If you’re thinking about buying a new car, you should know your options — and we aren’t just talking about cloth vs. leather interior. There are more ways than ever to finance a new car purchase, and with a little research, you’ll find the financing route that gets you the most car for the least green.
- Dealer financing: Financing a car through the dealership is probably the most convenient source for a loan, but if you aren’t careful, it can also be the most expensive. Typically, the dealership acts as a middleman between you and the lender, pocketing the mark-up it adds to the lender’s take. We recommend shopping around before signing the papers.
- Banks and credit unions: Banks and credit unions are another traditional source of funding, and they typically offer lower rates than dealer financing. The biggest perk is that you can have one of these loans lined up before you even enter the dealership. This will put you in the driver’s seat during finance negotiation.
- Online loan marketplace: Online loan marketplaces (hey, that’s us) have a network of qualified lenders that compete for your business. As the consumer, all you have to do is provide some basic information and you’ll get a list of personalized loan offers in minutes. This is one of the quickest ways to connect with reliable lenders and compare competitive deals. Get a head start on your auto loan qualification here.
- Home equity loan: If you own a home, you can borrow against your home equity to finance your car purchase. In some situations, this option can carry a lower interest rate than a traditional car loan, and as an added bonus, the interest may be tax deductible.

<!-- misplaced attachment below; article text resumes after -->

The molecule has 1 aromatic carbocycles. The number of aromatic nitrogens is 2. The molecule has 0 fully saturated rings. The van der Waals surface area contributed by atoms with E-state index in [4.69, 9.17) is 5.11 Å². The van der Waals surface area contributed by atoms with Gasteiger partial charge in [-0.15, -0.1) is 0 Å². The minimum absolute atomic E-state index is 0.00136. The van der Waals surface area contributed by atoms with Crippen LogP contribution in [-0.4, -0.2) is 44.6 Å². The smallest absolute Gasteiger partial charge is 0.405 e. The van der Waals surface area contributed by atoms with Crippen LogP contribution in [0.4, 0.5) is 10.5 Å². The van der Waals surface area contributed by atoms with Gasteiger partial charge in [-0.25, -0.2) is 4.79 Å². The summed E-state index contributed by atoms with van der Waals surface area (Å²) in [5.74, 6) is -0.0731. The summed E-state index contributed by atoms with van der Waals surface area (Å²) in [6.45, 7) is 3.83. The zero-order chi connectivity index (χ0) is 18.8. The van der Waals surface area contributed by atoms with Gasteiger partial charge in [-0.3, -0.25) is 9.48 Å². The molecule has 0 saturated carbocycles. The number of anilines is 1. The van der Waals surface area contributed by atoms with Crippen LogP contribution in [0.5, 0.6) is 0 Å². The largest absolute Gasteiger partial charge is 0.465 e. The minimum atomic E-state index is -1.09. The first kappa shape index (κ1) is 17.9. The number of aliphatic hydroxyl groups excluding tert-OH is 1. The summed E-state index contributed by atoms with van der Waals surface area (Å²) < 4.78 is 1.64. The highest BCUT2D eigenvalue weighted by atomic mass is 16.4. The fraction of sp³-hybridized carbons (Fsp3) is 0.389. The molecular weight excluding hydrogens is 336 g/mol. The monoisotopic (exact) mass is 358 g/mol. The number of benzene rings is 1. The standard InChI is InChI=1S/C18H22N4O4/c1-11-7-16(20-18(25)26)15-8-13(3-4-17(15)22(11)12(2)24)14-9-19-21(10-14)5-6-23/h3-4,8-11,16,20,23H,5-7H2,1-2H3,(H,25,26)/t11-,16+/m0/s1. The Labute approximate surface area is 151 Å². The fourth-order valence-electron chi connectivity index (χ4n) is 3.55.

- Leasing: Leases — essentially long-term rental agreements — can make financial sense for auto enthusiasts who enjoy getting a new car every few years. Your monthly payment will likely be slightly lower than if you had taken out a loan, but remember that at the end of the leasing period, you will have nothing to show for those monthly rental payments.
- Saving: Simply saving money is perhaps the oldest and most basic financing option, but the benefits are often overlooked. Although the vast majority of Americans finance their car purchases, this method is great for experienced car buyers who have completed the car payments for their current vehicle. Consider making monthly deposits (in the amount of your old loan payments) into a high yield savings account. Here, your money will earn interest until you’re ready to buy your next vehicle — or at least make a significant down payment.
- Family financing: The next best thing to having money yourself? Having a family member with money. If possible, ask a relative to co-sign for a loan or ask to borrow the money outright. Just be sure to put everything in writing so that both you and Uncle Moneybags are clear about what you’re getting into. Family feud averted.